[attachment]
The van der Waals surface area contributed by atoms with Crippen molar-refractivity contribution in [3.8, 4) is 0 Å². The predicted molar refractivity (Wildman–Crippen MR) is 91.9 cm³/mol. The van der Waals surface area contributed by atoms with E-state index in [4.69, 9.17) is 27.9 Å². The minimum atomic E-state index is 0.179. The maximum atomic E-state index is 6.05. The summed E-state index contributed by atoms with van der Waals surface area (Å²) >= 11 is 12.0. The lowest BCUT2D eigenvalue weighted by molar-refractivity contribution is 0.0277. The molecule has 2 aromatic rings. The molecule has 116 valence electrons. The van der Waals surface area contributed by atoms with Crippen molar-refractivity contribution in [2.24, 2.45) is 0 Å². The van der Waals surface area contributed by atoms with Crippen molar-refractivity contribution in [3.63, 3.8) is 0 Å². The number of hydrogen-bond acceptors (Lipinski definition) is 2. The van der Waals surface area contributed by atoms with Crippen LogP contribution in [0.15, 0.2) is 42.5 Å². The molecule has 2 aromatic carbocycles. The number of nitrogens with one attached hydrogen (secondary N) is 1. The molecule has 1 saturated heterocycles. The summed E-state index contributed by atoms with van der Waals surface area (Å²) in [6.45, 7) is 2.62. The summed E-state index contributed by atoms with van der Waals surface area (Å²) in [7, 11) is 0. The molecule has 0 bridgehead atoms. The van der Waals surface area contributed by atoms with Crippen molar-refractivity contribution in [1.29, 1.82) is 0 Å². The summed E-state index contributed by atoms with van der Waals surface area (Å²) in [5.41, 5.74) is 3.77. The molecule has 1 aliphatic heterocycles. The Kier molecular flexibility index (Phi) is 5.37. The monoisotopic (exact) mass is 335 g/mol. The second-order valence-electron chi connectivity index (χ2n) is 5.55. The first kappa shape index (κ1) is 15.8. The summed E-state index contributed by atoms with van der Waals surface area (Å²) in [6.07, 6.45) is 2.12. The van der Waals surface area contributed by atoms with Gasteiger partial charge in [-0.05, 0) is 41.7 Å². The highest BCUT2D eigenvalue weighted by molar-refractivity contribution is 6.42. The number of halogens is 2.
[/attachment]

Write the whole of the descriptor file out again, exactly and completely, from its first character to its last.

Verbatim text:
The van der Waals surface area contributed by atoms with Crippen molar-refractivity contribution in [3.8, 4) is 0 Å². The predicted molar refractivity (Wildman–Crippen MR) is 91.9 cm³/mol. The van der Waals surface area contributed by atoms with E-state index in [4.69, 9.17) is 27.9 Å². The minimum atomic E-state index is 0.179. The maximum atomic E-state index is 6.05. The summed E-state index contributed by atoms with van der Waals surface area (Å²) >= 11 is 12.0. The lowest BCUT2D eigenvalue weighted by molar-refractivity contribution is 0.0277. The molecule has 2 aromatic rings. The molecule has 116 valence electrons. The van der Waals surface area contributed by atoms with Crippen molar-refractivity contribution in [2.24, 2.45) is 0 Å². The van der Waals surface area contributed by atoms with Crippen molar-refractivity contribution in [3.63, 3.8) is 0 Å². The number of hydrogen-bond acceptors (Lipinski definition) is 2. The van der Waals surface area contributed by atoms with Crippen LogP contribution in [0.15, 0.2) is 42.5 Å². The molecule has 2 aromatic carbocycles. The number of nitrogens with one attached hydrogen (secondary N) is 1. The molecule has 1 saturated heterocycles. The summed E-state index contributed by atoms with van der Waals surface area (Å²) in [6.45, 7) is 2.62. The summed E-state index contributed by atoms with van der Waals surface area (Å²) in [7, 11) is 0. The molecule has 0 bridgehead atoms. The van der Waals surface area contributed by atoms with Crippen molar-refractivity contribution in [1.29, 1.82) is 0 Å². The summed E-state index contributed by atoms with van der Waals surface area (Å²) in [5.41, 5.74) is 3.77. The molecule has 1 aliphatic heterocycles. The Kier molecular flexibility index (Phi) is 5.37. The monoisotopic (exact) mass is 335 g/mol. The second-order valence-electron chi connectivity index (χ2n) is 5.55. The first kappa shape index (κ1) is 15.8. The summed E-state index contributed by atoms with van der Waals surface area (Å²) in [6.07, 6.45) is 2.12. The van der Waals surface area contributed by atoms with Gasteiger partial charge in [-0.05, 0) is 41.7 Å². The highest BCUT2D eigenvalue weighted by molar-refractivity contribution is 6.42. The number of halogens is 2.